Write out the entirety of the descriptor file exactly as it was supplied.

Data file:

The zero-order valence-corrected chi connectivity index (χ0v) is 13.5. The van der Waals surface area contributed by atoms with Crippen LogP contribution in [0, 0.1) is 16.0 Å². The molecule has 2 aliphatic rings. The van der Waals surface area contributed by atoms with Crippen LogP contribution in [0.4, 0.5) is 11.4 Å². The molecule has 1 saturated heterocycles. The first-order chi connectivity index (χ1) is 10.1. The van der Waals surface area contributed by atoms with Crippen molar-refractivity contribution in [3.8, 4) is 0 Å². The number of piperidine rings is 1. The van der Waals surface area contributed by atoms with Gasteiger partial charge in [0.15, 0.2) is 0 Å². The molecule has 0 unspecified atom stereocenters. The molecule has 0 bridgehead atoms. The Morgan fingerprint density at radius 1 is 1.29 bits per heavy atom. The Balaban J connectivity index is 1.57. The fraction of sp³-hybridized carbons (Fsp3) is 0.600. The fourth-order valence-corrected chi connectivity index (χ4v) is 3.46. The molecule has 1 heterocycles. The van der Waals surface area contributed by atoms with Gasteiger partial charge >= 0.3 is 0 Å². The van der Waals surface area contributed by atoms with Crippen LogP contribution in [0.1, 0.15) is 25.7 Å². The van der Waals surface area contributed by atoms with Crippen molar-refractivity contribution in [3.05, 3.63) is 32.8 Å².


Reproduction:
The zero-order valence-corrected chi connectivity index (χ0v) is 13.5. The van der Waals surface area contributed by atoms with Crippen LogP contribution in [0, 0.1) is 16.0 Å². The molecule has 2 aliphatic rings. The van der Waals surface area contributed by atoms with Crippen LogP contribution in [0.4, 0.5) is 11.4 Å². The molecule has 1 saturated heterocycles. The first-order chi connectivity index (χ1) is 10.1. The van der Waals surface area contributed by atoms with Crippen molar-refractivity contribution in [3.8, 4) is 0 Å². The number of piperidine rings is 1. The van der Waals surface area contributed by atoms with Gasteiger partial charge in [0.15, 0.2) is 0 Å². The molecule has 0 unspecified atom stereocenters. The molecule has 0 bridgehead atoms. The Morgan fingerprint density at radius 1 is 1.29 bits per heavy atom. The Balaban J connectivity index is 1.57. The fraction of sp³-hybridized carbons (Fsp3) is 0.600. The fourth-order valence-corrected chi connectivity index (χ4v) is 3.46. The molecule has 1 heterocycles. The van der Waals surface area contributed by atoms with Gasteiger partial charge >= 0.3 is 0 Å². The van der Waals surface area contributed by atoms with Crippen LogP contribution in [0.1, 0.15) is 25.7 Å². The van der Waals surface area contributed by atoms with Crippen molar-refractivity contribution in [3.05, 3.63) is 32.8 Å².